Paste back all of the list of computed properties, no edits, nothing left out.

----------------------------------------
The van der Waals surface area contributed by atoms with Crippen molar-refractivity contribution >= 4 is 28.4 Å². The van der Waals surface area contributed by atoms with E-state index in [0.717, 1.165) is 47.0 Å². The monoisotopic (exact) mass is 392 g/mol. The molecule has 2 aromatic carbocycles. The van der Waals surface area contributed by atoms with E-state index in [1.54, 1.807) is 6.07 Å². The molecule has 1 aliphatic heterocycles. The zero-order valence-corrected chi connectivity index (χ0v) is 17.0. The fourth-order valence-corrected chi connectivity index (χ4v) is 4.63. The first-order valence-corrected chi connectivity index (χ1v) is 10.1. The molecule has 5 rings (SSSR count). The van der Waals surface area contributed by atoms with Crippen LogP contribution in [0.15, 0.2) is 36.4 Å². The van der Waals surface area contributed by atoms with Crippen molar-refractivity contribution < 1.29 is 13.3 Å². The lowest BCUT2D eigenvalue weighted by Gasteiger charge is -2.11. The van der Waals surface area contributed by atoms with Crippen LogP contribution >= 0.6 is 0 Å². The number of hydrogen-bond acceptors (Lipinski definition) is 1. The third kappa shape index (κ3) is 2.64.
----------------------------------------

The van der Waals surface area contributed by atoms with Crippen molar-refractivity contribution >= 4 is 28.4 Å². The van der Waals surface area contributed by atoms with E-state index in [0.717, 1.165) is 47.0 Å². The monoisotopic (exact) mass is 392 g/mol. The molecule has 2 aromatic carbocycles. The van der Waals surface area contributed by atoms with E-state index in [1.54, 1.807) is 6.07 Å². The molecule has 1 aliphatic heterocycles. The zero-order valence-corrected chi connectivity index (χ0v) is 17.0. The fourth-order valence-corrected chi connectivity index (χ4v) is 4.63. The first-order valence-corrected chi connectivity index (χ1v) is 10.1. The molecule has 5 rings (SSSR count). The van der Waals surface area contributed by atoms with Crippen LogP contribution in [0.15, 0.2) is 36.4 Å². The van der Waals surface area contributed by atoms with Crippen molar-refractivity contribution < 1.29 is 13.3 Å². The lowest BCUT2D eigenvalue weighted by Gasteiger charge is -2.11. The van der Waals surface area contributed by atoms with Crippen LogP contribution >= 0.6 is 0 Å². The number of hydrogen-bond acceptors (Lipinski definition) is 1. The third kappa shape index (κ3) is 2.64.